A Free Culture Failure: Campus-Based Digital Theft Prevention Passes Congress

Well, crap, guys. How did we let this one slip by?

HR 4137, the College Opportunity and Affordability Act just passed Congress and is expected to be signed into law very soon.

Inside the bill is the Campus-Based Digital Theft Prevention act, a provision which requires colleges to subscribe to RIAA-approved services like the new Napster and to install software on the network which monitors and interrupt transfers which they decide they don’t like. This is a mandate for a non-neutral internet on college campuses. Students are being targeted by a cooperation between the government and the intellectual property industry to spy on us, filter our internet and the resources of our schools by spending our tuition costs on their DRM’d service. And unfortunately, we let this slip under the radar.

For the full story about the passing is available on Ars Technica, who have done a better write up than I could do. I also wrote about this on my personal site just over one year ago. It seems the bill has been watered down slightly from the original amendment, but the effect is the same.

But where was the opposition from Free Culture? I’m not trying to blame anyone but myself, but I think that we must develop a way to constantly monitor and publicly oppose this type of legislation. Otherwise, what is the point of our organization if we continue to allow things like this to happen?! We’re going to be an absolute laughing stock if we have silly events which celebrate the death of DRM when we don’t make a sound about federal legislation which requires all of our schools to purchase products which use it. There was only one blog post about the bill, 8 months ago. Not a peep since then, no page on the front page about pending legislation. So I can’t say that we missed this entirely, but a single blog post doesn’t affect anything outside of our own community, which is where the problem lies. It isn’t working because it isn’t enough.

So what are we supposed to do in the meantime?

First, I think we should develop a page (perhaps on the wiki?) and a squad to monitor the progress of legislation which could be a threat to us.

Second, we should be supporting Lawrence Lessig’s Change-Congress Movement which will stop corporations from having so much influence over Congressmen. Particularly Democratic congressmen from California.

Third, I would personally recommend that any student should be using secure protocols for all of their data transfers to prevent their being snooped on and tampered with. One such upcoming protocol is Anomos, a secure and anonymous multi-peer-to-peer file distribution platform. I’m a lead developer on this project and I will write a post on this blog about it once our alpha release candidate is announced.

Does anybody else have any ideas about steps we can take from things like this going unnoticed again? Let’s gets some discussion going in the comments.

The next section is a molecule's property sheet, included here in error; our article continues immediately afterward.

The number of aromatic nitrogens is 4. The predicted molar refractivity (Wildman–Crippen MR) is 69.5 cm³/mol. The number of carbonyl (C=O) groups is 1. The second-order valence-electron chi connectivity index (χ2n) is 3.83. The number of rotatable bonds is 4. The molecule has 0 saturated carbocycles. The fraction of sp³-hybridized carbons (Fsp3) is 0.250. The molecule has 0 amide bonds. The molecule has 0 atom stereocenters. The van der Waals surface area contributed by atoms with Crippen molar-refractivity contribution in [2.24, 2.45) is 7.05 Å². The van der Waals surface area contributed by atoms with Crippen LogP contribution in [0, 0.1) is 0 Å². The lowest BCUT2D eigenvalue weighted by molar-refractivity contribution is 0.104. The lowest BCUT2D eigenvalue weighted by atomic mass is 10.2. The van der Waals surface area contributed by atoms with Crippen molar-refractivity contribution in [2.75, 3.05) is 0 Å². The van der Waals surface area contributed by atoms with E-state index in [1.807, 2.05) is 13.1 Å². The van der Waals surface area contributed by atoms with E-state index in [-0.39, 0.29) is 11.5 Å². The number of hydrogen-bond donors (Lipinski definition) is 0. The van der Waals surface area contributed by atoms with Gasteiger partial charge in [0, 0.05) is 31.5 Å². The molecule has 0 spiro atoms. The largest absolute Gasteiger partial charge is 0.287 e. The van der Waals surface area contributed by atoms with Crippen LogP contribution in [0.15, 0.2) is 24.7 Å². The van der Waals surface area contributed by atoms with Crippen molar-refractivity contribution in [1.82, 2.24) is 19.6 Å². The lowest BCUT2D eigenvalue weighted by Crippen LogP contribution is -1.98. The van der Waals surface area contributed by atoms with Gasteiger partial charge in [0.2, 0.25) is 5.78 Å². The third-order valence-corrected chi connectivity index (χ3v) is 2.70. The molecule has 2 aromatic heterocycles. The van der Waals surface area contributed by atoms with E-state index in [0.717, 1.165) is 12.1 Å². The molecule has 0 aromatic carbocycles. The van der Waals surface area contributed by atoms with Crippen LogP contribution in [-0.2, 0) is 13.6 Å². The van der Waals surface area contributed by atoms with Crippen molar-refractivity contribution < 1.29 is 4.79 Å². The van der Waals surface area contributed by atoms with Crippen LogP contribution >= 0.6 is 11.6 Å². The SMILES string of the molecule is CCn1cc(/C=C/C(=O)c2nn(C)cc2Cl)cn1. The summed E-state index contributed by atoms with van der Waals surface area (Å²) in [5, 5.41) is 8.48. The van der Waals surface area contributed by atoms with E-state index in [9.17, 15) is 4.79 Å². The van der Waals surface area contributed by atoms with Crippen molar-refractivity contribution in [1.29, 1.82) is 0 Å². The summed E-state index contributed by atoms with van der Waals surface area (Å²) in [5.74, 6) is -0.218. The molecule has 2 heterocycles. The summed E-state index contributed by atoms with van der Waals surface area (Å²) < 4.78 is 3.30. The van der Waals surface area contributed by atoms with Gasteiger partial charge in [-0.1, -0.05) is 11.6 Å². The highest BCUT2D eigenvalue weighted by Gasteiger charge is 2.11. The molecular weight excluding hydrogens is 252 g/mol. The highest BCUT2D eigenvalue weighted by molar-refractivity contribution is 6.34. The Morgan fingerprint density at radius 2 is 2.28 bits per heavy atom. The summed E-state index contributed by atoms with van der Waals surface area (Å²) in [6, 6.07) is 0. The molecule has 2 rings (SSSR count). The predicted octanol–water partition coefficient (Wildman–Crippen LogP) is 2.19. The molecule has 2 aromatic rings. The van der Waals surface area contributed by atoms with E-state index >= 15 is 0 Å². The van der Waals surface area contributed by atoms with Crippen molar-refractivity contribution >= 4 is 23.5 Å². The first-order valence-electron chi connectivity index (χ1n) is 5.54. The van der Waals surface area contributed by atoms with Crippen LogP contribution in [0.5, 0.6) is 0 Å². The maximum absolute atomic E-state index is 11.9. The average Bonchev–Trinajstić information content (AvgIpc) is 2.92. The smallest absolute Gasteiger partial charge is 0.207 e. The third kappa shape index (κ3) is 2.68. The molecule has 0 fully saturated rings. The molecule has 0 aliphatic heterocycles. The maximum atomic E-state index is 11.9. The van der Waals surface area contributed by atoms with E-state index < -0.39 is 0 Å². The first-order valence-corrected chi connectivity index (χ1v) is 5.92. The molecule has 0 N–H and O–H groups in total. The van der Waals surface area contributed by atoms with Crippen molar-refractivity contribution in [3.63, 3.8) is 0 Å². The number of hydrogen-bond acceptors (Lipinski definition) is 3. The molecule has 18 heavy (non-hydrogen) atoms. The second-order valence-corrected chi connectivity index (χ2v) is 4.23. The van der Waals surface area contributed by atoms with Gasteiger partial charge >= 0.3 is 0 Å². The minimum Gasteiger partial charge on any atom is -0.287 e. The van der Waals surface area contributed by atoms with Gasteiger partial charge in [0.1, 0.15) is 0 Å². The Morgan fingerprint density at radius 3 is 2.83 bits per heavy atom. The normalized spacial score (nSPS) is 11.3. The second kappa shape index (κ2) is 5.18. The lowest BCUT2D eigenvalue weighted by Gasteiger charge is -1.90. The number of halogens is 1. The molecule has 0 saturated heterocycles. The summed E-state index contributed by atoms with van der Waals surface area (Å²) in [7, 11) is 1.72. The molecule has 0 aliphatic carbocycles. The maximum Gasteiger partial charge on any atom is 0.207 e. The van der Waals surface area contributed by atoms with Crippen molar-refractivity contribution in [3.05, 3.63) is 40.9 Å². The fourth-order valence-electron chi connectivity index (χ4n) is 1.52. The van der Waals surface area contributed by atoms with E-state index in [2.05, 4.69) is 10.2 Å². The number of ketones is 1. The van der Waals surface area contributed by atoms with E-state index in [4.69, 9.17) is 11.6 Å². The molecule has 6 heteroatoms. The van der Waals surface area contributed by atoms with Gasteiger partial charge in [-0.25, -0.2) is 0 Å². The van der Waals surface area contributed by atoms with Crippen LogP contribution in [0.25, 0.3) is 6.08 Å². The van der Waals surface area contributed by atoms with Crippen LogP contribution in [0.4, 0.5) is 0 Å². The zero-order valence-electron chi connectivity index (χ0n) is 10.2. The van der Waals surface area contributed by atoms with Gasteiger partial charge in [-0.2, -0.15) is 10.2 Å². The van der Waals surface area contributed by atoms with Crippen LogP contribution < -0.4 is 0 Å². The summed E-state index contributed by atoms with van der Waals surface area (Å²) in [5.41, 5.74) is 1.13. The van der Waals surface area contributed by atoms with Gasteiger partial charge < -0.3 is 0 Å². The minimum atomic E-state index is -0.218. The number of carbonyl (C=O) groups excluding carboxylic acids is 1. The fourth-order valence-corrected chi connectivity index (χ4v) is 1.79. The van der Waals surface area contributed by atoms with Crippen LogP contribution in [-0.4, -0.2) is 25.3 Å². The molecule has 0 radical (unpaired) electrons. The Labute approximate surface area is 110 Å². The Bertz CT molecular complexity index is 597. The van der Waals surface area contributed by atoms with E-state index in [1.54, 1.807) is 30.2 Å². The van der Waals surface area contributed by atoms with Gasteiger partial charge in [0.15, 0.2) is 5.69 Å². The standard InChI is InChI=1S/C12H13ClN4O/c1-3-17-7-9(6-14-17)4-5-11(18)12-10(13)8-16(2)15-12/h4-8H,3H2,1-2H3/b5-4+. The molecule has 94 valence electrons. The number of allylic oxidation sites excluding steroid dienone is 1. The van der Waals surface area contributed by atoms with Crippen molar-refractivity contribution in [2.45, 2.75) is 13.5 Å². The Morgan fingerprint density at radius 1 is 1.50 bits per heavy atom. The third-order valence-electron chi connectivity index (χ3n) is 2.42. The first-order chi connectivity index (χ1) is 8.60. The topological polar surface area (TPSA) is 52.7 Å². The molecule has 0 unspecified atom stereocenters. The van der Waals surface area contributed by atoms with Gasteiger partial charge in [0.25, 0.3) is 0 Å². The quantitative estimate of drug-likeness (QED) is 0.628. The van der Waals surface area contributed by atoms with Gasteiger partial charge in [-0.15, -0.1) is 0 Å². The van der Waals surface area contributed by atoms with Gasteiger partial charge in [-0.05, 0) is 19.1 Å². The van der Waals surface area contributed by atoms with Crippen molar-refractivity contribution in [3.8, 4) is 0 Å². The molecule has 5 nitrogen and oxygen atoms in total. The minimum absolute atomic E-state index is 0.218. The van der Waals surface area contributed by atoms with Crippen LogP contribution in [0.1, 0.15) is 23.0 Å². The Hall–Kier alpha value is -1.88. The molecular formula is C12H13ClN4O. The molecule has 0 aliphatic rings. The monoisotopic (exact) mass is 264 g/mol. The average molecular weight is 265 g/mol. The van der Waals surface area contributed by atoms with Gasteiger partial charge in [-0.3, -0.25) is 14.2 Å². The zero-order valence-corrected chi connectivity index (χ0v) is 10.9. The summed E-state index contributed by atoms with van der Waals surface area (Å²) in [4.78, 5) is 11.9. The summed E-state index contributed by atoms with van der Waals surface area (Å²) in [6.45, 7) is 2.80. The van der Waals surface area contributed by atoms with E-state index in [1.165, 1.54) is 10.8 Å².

Rich, Boston University Free Culture

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  1. Pingback: The New Freedom » Campus Based Digital Theft Prevention Bill Passes Congress

  2. Oof. That is some ugly legislation.

  3. Sarah R.

    How about partnership with other orgs (e.g. EFF)?

  4. With the caveat that I think that silly events (that get attention) can be great great and there is a huge amount of good to be done through work other than organized opposition to congressional legislation…

    You’re right that a lack of any organized opposition to this was a mess. One can think of quite a few things SFC could have done — and that other students would have listened to.

    But hell, it’s not too late to use this as a rallying cry for SFC. Let’s get an editorial in the first edition of every college newspapers about this law and what it means. Let’s brainstorm what can be done. Let’s use this event as a way to get new energy and blood into the organization as a way of reacting to this law and of ensuring that we’ll be in a better position to react to the next.

  5. Ok, now that I’ve actually looked at the legislation, I’m not as concerned. I don’t see any part that requires universities to do this stuff–it seems to just propose partnering with the Unis that want in to reduce copyright violations. There’s talk of grants to explore ideas, nothing more.

  6. Ryan

    I remember this slightly from last fall or late summer last year… my roommate was constantly complaining about it and how sad it was that it would pass pretty much no matter what because it was long and had a pretty name. There were stories a long time ago on slashdot about it.

  7. @Will:

    Like I said, the legislation is watered down. The problem with this bill is it is it opens the door and sets the standard to allow enforcement-type legislation, the kind that was proposed previously.

    Which is exactly why we need to keep an eye on this sort of thing.

  8. Pingback: The New Freedom » The Future of Free Culture

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